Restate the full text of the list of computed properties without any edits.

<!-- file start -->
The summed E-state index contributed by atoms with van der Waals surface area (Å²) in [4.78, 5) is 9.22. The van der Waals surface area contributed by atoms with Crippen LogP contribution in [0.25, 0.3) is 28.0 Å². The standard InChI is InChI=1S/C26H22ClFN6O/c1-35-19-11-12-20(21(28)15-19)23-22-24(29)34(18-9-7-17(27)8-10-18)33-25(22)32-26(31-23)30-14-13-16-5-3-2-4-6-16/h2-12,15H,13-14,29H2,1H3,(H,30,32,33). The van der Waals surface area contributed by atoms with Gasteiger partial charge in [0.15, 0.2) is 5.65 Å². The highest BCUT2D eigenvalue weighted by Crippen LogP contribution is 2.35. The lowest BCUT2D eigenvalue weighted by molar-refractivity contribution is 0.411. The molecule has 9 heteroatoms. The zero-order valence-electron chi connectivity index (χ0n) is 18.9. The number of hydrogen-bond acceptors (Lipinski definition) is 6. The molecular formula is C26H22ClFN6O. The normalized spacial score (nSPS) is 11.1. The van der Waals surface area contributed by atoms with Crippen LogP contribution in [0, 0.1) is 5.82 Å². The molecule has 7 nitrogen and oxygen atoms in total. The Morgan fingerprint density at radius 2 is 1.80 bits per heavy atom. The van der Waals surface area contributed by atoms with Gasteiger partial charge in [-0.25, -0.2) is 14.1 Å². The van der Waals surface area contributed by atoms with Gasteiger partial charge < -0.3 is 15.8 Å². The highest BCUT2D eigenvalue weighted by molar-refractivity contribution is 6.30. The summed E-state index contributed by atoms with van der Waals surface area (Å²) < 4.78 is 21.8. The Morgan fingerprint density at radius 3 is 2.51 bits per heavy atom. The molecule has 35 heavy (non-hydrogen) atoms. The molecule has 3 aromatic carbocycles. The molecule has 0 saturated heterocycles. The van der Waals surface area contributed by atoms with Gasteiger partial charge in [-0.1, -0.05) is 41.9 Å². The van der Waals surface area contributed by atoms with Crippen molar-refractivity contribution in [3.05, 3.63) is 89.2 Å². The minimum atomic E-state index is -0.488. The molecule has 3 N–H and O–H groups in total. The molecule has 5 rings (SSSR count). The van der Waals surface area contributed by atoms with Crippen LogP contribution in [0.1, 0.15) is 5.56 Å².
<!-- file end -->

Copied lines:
The summed E-state index contributed by atoms with van der Waals surface area (Å²) in [4.78, 5) is 9.22. The van der Waals surface area contributed by atoms with Crippen LogP contribution in [0.25, 0.3) is 28.0 Å². The standard InChI is InChI=1S/C26H22ClFN6O/c1-35-19-11-12-20(21(28)15-19)23-22-24(29)34(18-9-7-17(27)8-10-18)33-25(22)32-26(31-23)30-14-13-16-5-3-2-4-6-16/h2-12,15H,13-14,29H2,1H3,(H,30,32,33). The van der Waals surface area contributed by atoms with Gasteiger partial charge in [0.15, 0.2) is 5.65 Å². The highest BCUT2D eigenvalue weighted by Crippen LogP contribution is 2.35. The lowest BCUT2D eigenvalue weighted by molar-refractivity contribution is 0.411. The molecule has 9 heteroatoms. The zero-order valence-electron chi connectivity index (χ0n) is 18.9. The number of hydrogen-bond acceptors (Lipinski definition) is 6. The molecular formula is C26H22ClFN6O. The normalized spacial score (nSPS) is 11.1. The van der Waals surface area contributed by atoms with Crippen LogP contribution in [0, 0.1) is 5.82 Å². The molecule has 7 nitrogen and oxygen atoms in total. The Morgan fingerprint density at radius 2 is 1.80 bits per heavy atom. The van der Waals surface area contributed by atoms with Gasteiger partial charge in [-0.25, -0.2) is 14.1 Å². The van der Waals surface area contributed by atoms with Gasteiger partial charge < -0.3 is 15.8 Å². The highest BCUT2D eigenvalue weighted by molar-refractivity contribution is 6.30. The summed E-state index contributed by atoms with van der Waals surface area (Å²) < 4.78 is 21.8. The Morgan fingerprint density at radius 3 is 2.51 bits per heavy atom. The molecule has 35 heavy (non-hydrogen) atoms. The molecule has 3 aromatic carbocycles. The molecule has 0 saturated heterocycles. The van der Waals surface area contributed by atoms with Gasteiger partial charge in [-0.1, -0.05) is 41.9 Å². The van der Waals surface area contributed by atoms with Crippen molar-refractivity contribution in [3.05, 3.63) is 89.2 Å². The minimum atomic E-state index is -0.488. The molecule has 3 N–H and O–H groups in total. The molecule has 5 rings (SSSR count). The van der Waals surface area contributed by atoms with Crippen LogP contribution in [0.1, 0.15) is 5.56 Å².